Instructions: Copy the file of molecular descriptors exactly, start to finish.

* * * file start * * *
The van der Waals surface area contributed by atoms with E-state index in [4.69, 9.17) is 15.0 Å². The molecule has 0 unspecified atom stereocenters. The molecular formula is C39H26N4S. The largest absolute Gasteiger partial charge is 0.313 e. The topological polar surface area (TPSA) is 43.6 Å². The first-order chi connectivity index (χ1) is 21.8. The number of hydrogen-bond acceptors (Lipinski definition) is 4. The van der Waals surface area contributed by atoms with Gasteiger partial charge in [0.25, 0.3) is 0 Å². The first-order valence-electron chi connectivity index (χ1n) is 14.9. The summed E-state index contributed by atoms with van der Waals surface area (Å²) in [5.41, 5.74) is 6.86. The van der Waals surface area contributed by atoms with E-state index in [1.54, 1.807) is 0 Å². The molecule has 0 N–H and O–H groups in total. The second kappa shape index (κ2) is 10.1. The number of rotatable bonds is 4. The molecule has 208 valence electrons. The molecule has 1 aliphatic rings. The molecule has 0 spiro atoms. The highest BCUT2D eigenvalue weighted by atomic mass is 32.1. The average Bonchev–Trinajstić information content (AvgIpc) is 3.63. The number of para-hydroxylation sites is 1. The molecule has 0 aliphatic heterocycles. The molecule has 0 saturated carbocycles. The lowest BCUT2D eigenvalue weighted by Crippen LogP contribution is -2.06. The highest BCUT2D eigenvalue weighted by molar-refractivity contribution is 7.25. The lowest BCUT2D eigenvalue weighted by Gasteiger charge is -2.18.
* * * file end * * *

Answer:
The van der Waals surface area contributed by atoms with E-state index in [4.69, 9.17) is 15.0 Å². The molecule has 0 unspecified atom stereocenters. The molecular formula is C39H26N4S. The largest absolute Gasteiger partial charge is 0.313 e. The topological polar surface area (TPSA) is 43.6 Å². The first-order chi connectivity index (χ1) is 21.8. The number of hydrogen-bond acceptors (Lipinski definition) is 4. The van der Waals surface area contributed by atoms with Gasteiger partial charge in [0.25, 0.3) is 0 Å². The first-order valence-electron chi connectivity index (χ1n) is 14.9. The summed E-state index contributed by atoms with van der Waals surface area (Å²) in [5.41, 5.74) is 6.86. The van der Waals surface area contributed by atoms with E-state index in [1.54, 1.807) is 0 Å². The molecule has 0 N–H and O–H groups in total. The second kappa shape index (κ2) is 10.1. The number of rotatable bonds is 4. The molecule has 208 valence electrons. The molecule has 1 aliphatic rings. The molecule has 0 spiro atoms. The highest BCUT2D eigenvalue weighted by atomic mass is 32.1. The average Bonchev–Trinajstić information content (AvgIpc) is 3.63. The number of para-hydroxylation sites is 1. The molecule has 0 aliphatic heterocycles. The molecule has 0 saturated carbocycles. The lowest BCUT2D eigenvalue weighted by Crippen LogP contribution is -2.06. The highest BCUT2D eigenvalue weighted by molar-refractivity contribution is 7.25. The lowest BCUT2D eigenvalue weighted by Gasteiger charge is -2.18.